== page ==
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SHORT LIST 7 - March 1997


It's a sequeltastic month in the crazy world of games. Getting on a bit now, but still with a stranglehold on the charts, this follow-up to the hugely successful Wipeout is (unusually) a far better game. The fast-moving hoverspeeders are a deal easier to handle this time, and the game leads you a bit more gently into the nasty levels. The Prodigy/Chemical Brothers/FSOL soundtrack is popular with the youngsters, too.

(From Psygnosis for Sony Playstation, 45)



Cartoon racing larks this time, and another sequel dedicated to ironing out the flaws in the original game. The cute characters and wacky powerups mean this isn't for hardcore boy racers, but that doesn't mean it's a pushover. And the Japanese theme tune ("GO! GO! Go Motor Toooon!") is stupidly loveable.

(From Sony for Sony Playstation, 50)



While everyone waits for Super Mario Kart on the Nintendo 64 (out here in about a month), Ubi Soft have been cleaning up with this likeable clone, boasting more cartoon characters in the kind of no-holds-barred go-kart race you dream of having when you come home from the pub with your chums. But have to do with supermarket trolleys instead. You blouses.

(From Ubi Soft for Sony Playstation and Sega Saturn, 45)



The fourth game in the prestigious Ridge Racer lineage marks a slight departure, with a bit of a tactical element creeping into the foot-down philosophy of the previous games. In truth, though, it's pretty much business as usual here, except better-looking.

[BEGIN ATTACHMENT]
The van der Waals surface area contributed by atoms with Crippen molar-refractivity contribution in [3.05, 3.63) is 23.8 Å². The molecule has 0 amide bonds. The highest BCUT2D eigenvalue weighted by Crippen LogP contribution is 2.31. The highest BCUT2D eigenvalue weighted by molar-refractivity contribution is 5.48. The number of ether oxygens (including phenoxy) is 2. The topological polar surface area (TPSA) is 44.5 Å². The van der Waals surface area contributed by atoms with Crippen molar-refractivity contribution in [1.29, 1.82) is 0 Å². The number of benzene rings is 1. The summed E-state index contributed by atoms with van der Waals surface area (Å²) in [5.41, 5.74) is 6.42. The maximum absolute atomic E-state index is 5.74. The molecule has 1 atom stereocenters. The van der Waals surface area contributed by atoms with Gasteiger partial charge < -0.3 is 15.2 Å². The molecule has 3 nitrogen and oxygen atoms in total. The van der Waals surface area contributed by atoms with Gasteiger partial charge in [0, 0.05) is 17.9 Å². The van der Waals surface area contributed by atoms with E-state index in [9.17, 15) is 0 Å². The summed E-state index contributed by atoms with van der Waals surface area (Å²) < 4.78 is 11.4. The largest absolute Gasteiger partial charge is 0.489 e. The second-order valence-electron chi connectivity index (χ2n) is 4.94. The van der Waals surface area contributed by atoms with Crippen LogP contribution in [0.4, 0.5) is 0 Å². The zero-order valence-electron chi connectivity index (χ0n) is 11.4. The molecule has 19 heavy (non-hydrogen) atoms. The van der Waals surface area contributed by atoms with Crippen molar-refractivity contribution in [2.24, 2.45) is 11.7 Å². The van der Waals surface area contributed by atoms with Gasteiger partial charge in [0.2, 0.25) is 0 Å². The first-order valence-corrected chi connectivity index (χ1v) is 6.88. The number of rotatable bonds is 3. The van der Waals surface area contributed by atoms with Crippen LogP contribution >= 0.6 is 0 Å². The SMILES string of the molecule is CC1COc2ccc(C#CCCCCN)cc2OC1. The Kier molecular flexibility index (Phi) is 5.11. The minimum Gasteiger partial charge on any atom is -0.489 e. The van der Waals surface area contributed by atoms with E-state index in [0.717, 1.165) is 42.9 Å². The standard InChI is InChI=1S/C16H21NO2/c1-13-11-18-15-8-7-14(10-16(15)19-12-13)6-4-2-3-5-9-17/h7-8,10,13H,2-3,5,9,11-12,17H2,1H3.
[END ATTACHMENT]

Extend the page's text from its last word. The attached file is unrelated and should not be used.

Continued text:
(From Namco for Sony Playstation, 50)



Shockingly, there's also a new game out which isn't about racing. Possibly coincidentally, it's also one of the best games you'll see all year - an update of Tempest 2000, which was itself an update of a 15-year-old coin-op game, Tempest X is the most all-out nerve-shredding super-intense sensory assault ever seen on a games machine. The abstract geometric graphics won't blow you away, and while the searing techno soundtrack is impressive, even that pales beside the psychotic mania that is the all-blasting gameplay. If even that's not enough for you, then you can hunt for the secret "Trippy Mode", which transforms the whole thing into an insane psychedelic nightmare. Sound good? It should do.

(From Interplay for Playstation, 40)

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